If any ancestors on your family tree lived any part of their life in the United States (including territories) in the month of June 1880, you need to make sure you have completely examined all the questions asked on that census. It is a wealth of information. The US President in 1880 was Rutherford Hayes. Especially since the next census done in 1890 was eventually destroyed in a fire in the early 20th century and the next census available is not until 1900.
Using the free FamilySearch.com site for the 1880 census is the place to start. Do so even if you have looked at it before. Of course, if none of your relatives were in America by 1880, it won’t help. Yet, don’t overlook the future spouses of your ancestors, they may have been in America already.
The FamilySearch.org site has over 1,080,000 images from the 1880 census. The information available includes: full name for each person in a household (which includes non-related persons such as servants or laborers); the town and county where they lived; some have a house or street address; the gender, race and age of each person was written; if a child was born between January and June 1, 1880 -then their birth month would be listed (a great asset); the age as of June 1, 1880 for each person would be written. Also, the place of birth for each person along with where each person’s parents were born. That is very important to figuring where the family originated from.
Each person’s martial status (which includes if they married between January and June 1, 1880); and how they are related or not related (worker) to the head of the household. With martial status, be careful, many an individual stated they were single or widowed but really they were divorced or their spouse had left them.
An important bit of information was if each person could read and write (in English), something many people in 1880 did not know how to do. It also asked if the person (a youngster) attended school within the last year. Then the occupation or job for each person. You would be amazed how many youngsters worked – ages 14 to 18.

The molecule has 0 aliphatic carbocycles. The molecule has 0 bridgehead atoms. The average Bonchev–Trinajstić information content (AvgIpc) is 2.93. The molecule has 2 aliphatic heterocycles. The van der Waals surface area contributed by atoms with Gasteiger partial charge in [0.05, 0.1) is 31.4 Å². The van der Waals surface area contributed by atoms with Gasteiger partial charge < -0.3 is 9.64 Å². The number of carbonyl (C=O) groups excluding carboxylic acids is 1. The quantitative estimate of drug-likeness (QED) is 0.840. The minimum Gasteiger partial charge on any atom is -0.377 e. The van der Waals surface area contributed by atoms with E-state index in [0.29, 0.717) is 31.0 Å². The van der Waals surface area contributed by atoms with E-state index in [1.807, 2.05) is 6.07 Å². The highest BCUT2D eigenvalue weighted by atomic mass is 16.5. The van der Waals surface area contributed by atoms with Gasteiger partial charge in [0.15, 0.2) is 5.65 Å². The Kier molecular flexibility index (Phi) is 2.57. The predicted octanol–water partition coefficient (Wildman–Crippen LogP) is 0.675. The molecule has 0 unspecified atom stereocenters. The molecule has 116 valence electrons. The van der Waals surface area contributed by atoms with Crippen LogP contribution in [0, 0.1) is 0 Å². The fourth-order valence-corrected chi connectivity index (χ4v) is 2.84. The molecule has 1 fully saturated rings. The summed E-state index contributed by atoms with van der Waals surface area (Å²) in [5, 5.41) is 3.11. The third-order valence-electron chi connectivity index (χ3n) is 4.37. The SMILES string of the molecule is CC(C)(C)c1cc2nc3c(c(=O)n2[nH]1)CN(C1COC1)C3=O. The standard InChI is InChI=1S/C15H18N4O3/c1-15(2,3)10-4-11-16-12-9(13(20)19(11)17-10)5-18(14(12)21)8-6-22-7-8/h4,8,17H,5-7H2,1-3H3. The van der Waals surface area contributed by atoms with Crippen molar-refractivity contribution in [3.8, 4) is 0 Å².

So important to look for was if they stated they were ill, disabled or listed as deaf, blind, insane, bedridden, or crippled. That is a great piece of information. Check carefully, this section towards the right side is overlooked.
Some key things to be aware of was that people may have used different names, or variations of their name, throughout their life. That includes any alias or nicknames. Even the census takers misspelled a person’s name many times. Have several family ancestors who may have lived together to search. If you try only one and that was misspelled, it is harder. So try other names such as children or siblings or aunts and uncles. Having a couple generations in one household was common.
Another place for errors is in the indexes and transcripts done of the hand-written 1880 census. Look at the actual scanned copy of the census is the best. The transcription can have errors, so check the original, which can also be downloaded to your computer or printed. Go to the tab “information” for the sources of the census.
Overall, the 1880 census has a good deal of information, and well worth reviewing completely.
Photos: 1880s family portrait; 1880 home and family in Michigan; 1880 census (transcript and original) for Charles Bixler in MD.
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